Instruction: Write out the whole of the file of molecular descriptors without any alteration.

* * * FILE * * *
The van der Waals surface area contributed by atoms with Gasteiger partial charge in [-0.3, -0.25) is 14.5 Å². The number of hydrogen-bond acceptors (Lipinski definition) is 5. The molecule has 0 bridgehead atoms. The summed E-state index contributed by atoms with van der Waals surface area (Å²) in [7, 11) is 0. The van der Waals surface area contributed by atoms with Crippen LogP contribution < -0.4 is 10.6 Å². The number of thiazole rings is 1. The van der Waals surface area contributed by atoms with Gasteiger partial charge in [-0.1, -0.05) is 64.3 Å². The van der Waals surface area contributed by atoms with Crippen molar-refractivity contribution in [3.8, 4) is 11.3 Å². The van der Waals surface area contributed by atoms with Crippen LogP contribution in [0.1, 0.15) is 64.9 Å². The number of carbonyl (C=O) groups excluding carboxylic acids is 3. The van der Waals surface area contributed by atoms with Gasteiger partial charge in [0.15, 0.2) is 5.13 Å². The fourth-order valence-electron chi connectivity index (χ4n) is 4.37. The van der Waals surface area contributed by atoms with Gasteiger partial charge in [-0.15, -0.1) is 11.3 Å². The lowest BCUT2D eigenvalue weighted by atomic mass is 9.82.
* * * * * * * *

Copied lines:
The van der Waals surface area contributed by atoms with Gasteiger partial charge in [-0.3, -0.25) is 14.5 Å². The number of hydrogen-bond acceptors (Lipinski definition) is 5. The molecule has 0 bridgehead atoms. The summed E-state index contributed by atoms with van der Waals surface area (Å²) in [7, 11) is 0. The van der Waals surface area contributed by atoms with Crippen LogP contribution < -0.4 is 10.6 Å². The number of thiazole rings is 1. The van der Waals surface area contributed by atoms with Gasteiger partial charge in [-0.1, -0.05) is 64.3 Å². The van der Waals surface area contributed by atoms with Crippen molar-refractivity contribution in [3.8, 4) is 11.3 Å². The van der Waals surface area contributed by atoms with Crippen LogP contribution in [0.1, 0.15) is 64.9 Å². The number of carbonyl (C=O) groups excluding carboxylic acids is 3. The van der Waals surface area contributed by atoms with Gasteiger partial charge in [0.15, 0.2) is 5.13 Å². The fourth-order valence-electron chi connectivity index (χ4n) is 4.37. The van der Waals surface area contributed by atoms with Gasteiger partial charge in [-0.15, -0.1) is 11.3 Å². The lowest BCUT2D eigenvalue weighted by atomic mass is 9.82.